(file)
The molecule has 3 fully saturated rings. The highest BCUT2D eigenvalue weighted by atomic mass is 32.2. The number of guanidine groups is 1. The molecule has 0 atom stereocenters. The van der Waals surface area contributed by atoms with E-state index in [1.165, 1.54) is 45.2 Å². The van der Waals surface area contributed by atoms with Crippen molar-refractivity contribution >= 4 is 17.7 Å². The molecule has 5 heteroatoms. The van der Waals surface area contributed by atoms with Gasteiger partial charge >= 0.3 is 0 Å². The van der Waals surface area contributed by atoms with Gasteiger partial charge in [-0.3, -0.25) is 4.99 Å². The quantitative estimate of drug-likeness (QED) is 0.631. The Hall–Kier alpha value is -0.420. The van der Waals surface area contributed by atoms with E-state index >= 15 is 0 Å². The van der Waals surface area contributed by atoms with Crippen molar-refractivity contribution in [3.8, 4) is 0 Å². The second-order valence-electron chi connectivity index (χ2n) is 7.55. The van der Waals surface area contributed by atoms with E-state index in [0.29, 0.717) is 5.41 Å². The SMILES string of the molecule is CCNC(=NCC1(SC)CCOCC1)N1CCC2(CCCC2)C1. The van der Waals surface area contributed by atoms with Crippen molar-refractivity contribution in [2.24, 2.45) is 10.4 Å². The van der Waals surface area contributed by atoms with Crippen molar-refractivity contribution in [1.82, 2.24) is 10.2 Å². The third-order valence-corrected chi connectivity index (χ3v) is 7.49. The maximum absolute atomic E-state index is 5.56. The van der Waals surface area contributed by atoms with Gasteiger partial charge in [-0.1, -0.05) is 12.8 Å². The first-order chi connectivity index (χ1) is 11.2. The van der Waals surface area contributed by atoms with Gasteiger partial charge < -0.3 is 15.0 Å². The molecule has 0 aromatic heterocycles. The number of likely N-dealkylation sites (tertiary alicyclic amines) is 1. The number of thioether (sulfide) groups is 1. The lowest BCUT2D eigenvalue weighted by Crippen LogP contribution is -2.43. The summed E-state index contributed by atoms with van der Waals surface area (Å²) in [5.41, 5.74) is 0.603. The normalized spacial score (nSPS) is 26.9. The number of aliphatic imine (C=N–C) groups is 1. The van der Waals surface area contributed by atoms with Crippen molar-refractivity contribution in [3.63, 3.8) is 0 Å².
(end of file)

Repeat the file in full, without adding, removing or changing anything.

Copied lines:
The molecule has 3 fully saturated rings. The highest BCUT2D eigenvalue weighted by atomic mass is 32.2. The number of guanidine groups is 1. The molecule has 0 atom stereocenters. The van der Waals surface area contributed by atoms with E-state index in [1.165, 1.54) is 45.2 Å². The van der Waals surface area contributed by atoms with Crippen molar-refractivity contribution >= 4 is 17.7 Å². The molecule has 5 heteroatoms. The van der Waals surface area contributed by atoms with Gasteiger partial charge >= 0.3 is 0 Å². The van der Waals surface area contributed by atoms with Gasteiger partial charge in [-0.3, -0.25) is 4.99 Å². The quantitative estimate of drug-likeness (QED) is 0.631. The Hall–Kier alpha value is -0.420. The van der Waals surface area contributed by atoms with E-state index >= 15 is 0 Å². The van der Waals surface area contributed by atoms with Crippen molar-refractivity contribution in [3.8, 4) is 0 Å². The second-order valence-electron chi connectivity index (χ2n) is 7.55. The van der Waals surface area contributed by atoms with E-state index in [0.29, 0.717) is 5.41 Å². The SMILES string of the molecule is CCNC(=NCC1(SC)CCOCC1)N1CCC2(CCCC2)C1. The van der Waals surface area contributed by atoms with Crippen molar-refractivity contribution in [2.24, 2.45) is 10.4 Å². The van der Waals surface area contributed by atoms with Crippen molar-refractivity contribution in [1.82, 2.24) is 10.2 Å². The third-order valence-corrected chi connectivity index (χ3v) is 7.49. The maximum absolute atomic E-state index is 5.56. The van der Waals surface area contributed by atoms with Gasteiger partial charge in [-0.1, -0.05) is 12.8 Å². The first-order chi connectivity index (χ1) is 11.2. The van der Waals surface area contributed by atoms with Gasteiger partial charge < -0.3 is 15.0 Å². The molecule has 0 aromatic heterocycles. The number of likely N-dealkylation sites (tertiary alicyclic amines) is 1. The number of thioether (sulfide) groups is 1. The lowest BCUT2D eigenvalue weighted by Crippen LogP contribution is -2.43. The summed E-state index contributed by atoms with van der Waals surface area (Å²) in [5.41, 5.74) is 0.603. The normalized spacial score (nSPS) is 26.9. The number of aliphatic imine (C=N–C) groups is 1. The van der Waals surface area contributed by atoms with Crippen molar-refractivity contribution in [3.63, 3.8) is 0 Å².